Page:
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Generations United Website (2012)

Overview

It is estimated that nearly 7.8 million children live in “grand families” (families where grandparents are the primary caregiver of children). Established in 1986 by leaders from the National Council on Aging, Children’s Defense Fund, Child Welfare League and AARP, Generations United is an organization committed to the advocacy of planning and policy solutions for all generations. Community planners and local leaders should use the website as a resource for issues and challenges that impact all ages, and to discover solutions or policies that work for intergenerational communities.

Key Points

The website has four main categories: About Us, Our Work, Resources, and Press. There are also nine subcategories that are accessible on every page. These include public policy, program (these are local community programs advocated by Generations United), grand families, seniors4kids, shared spaces, multigenerational, together blog, calendar, and conference. Each is designed to provide resources on policy and planning issues for multigenerational homes, shared spaces, public policies, and advocacy opportunities.

Other website highlights include:

  1. The Our Work link provides programs and projects specific to Generations United.
  2. The Shared Spaces link has information and resources on creating community spaces accessible to all ages. In particular, the Grand families page addresses a growing but often ignored group in the U.S., grandparents, who find themselves raising grandchildren.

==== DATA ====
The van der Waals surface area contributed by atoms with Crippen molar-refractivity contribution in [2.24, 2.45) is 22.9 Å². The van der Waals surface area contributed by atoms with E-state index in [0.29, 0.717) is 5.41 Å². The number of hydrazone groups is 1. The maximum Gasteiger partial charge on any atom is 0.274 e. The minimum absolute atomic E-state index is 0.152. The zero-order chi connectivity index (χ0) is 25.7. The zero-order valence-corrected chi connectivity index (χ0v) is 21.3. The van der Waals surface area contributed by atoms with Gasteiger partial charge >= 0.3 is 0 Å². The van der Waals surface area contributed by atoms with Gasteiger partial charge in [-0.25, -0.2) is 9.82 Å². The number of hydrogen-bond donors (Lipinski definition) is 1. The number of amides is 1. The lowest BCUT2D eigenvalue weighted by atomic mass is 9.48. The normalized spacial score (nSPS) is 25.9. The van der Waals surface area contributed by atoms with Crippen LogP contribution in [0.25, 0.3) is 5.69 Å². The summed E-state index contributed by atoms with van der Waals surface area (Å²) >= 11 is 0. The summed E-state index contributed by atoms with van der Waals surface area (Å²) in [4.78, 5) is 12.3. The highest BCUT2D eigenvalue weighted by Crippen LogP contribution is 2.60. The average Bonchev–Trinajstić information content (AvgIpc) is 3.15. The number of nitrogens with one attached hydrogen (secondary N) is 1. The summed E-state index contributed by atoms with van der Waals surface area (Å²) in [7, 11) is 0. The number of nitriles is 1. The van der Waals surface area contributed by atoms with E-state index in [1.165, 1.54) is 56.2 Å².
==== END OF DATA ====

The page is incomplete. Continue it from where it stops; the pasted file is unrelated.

3. The Resources and Press pages both have a host of publications and articles available about intergenerational community projects and issues. Generations United has also developed a robust fact sheet that is chalked full of intergenerational community resources and ideas for the local planner and leader.

How to Use

Millions of families are impacted by multigenerational households. As communities struggle to adjust for an older demographic, they also need to adjust for livable communities in which all generations can thrive. The Generations United website helps planners and leaders determine how to do exactly that. Community planners and local leaders should use the site to learn more about the challenges facing intergenerational communities and grandparents raising grandchildren. Also, Generations United is one of the few organizations actively uniting grandparents as a policy advocacy group on behalf of children (Seniors4Kids). Finding out which initiatives and methods that can help older adults champion children in your own area may be a way to further strengthen community ties.

View full report: Generations United Website (2012)

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